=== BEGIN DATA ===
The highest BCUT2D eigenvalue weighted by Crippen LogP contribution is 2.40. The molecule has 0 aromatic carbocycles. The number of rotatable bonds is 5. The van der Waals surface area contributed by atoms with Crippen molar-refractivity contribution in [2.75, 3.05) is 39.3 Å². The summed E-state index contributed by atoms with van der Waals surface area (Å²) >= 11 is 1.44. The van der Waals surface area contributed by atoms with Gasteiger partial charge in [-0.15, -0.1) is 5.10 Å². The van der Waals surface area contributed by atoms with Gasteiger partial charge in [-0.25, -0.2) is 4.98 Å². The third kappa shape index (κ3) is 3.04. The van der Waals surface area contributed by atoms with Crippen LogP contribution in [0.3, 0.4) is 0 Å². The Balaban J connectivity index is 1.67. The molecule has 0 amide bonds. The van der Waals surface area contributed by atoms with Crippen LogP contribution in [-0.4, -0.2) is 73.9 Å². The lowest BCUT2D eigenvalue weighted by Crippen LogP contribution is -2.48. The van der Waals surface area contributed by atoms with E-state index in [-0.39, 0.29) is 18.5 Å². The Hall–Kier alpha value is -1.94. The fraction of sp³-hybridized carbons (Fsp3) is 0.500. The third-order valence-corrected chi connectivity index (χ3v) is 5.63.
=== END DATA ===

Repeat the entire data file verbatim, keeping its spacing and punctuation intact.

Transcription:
The highest BCUT2D eigenvalue weighted by Crippen LogP contribution is 2.40. The molecule has 0 aromatic carbocycles. The number of rotatable bonds is 5. The van der Waals surface area contributed by atoms with Crippen molar-refractivity contribution in [2.75, 3.05) is 39.3 Å². The summed E-state index contributed by atoms with van der Waals surface area (Å²) >= 11 is 1.44. The van der Waals surface area contributed by atoms with Gasteiger partial charge in [-0.15, -0.1) is 5.10 Å². The van der Waals surface area contributed by atoms with Gasteiger partial charge in [-0.25, -0.2) is 4.98 Å². The third kappa shape index (κ3) is 3.04. The van der Waals surface area contributed by atoms with Crippen LogP contribution in [0.3, 0.4) is 0 Å². The Balaban J connectivity index is 1.67. The molecule has 0 amide bonds. The van der Waals surface area contributed by atoms with Crippen LogP contribution in [-0.4, -0.2) is 73.9 Å². The lowest BCUT2D eigenvalue weighted by Crippen LogP contribution is -2.48. The van der Waals surface area contributed by atoms with E-state index in [-0.39, 0.29) is 18.5 Å². The Hall–Kier alpha value is -1.94. The fraction of sp³-hybridized carbons (Fsp3) is 0.500. The third-order valence-corrected chi connectivity index (χ3v) is 5.63.